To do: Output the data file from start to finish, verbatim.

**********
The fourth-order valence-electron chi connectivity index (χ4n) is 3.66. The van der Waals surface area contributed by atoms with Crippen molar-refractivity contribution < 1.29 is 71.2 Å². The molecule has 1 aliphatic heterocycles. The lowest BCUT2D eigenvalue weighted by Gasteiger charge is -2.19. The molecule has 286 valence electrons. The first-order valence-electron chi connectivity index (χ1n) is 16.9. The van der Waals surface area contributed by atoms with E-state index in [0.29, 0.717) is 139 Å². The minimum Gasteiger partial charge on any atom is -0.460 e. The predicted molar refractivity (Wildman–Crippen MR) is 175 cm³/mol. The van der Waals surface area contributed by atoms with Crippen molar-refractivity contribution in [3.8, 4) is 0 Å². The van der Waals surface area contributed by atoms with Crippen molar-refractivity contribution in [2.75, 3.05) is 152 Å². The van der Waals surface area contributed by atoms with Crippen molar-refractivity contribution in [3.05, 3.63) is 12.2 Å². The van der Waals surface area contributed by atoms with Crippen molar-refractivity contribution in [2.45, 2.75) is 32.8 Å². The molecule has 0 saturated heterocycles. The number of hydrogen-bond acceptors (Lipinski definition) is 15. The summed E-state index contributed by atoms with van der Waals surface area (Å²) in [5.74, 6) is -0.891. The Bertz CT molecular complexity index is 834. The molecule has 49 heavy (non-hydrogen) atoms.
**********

The fourth-order valence-electron chi connectivity index (χ4n) is 3.66. The van der Waals surface area contributed by atoms with Crippen molar-refractivity contribution < 1.29 is 71.2 Å². The molecule has 1 aliphatic heterocycles. The lowest BCUT2D eigenvalue weighted by Gasteiger charge is -2.19. The molecule has 286 valence electrons. The first-order valence-electron chi connectivity index (χ1n) is 16.9. The van der Waals surface area contributed by atoms with E-state index in [0.29, 0.717) is 139 Å². The minimum Gasteiger partial charge on any atom is -0.460 e. The predicted molar refractivity (Wildman–Crippen MR) is 175 cm³/mol. The van der Waals surface area contributed by atoms with Crippen molar-refractivity contribution in [3.8, 4) is 0 Å². The van der Waals surface area contributed by atoms with Crippen molar-refractivity contribution in [2.75, 3.05) is 152 Å². The van der Waals surface area contributed by atoms with Crippen molar-refractivity contribution in [3.05, 3.63) is 12.2 Å². The van der Waals surface area contributed by atoms with Crippen molar-refractivity contribution in [2.45, 2.75) is 32.8 Å². The molecule has 0 saturated heterocycles. The number of hydrogen-bond acceptors (Lipinski definition) is 15. The summed E-state index contributed by atoms with van der Waals surface area (Å²) in [5.74, 6) is -0.891. The Bertz CT molecular complexity index is 834. The molecule has 49 heavy (non-hydrogen) atoms.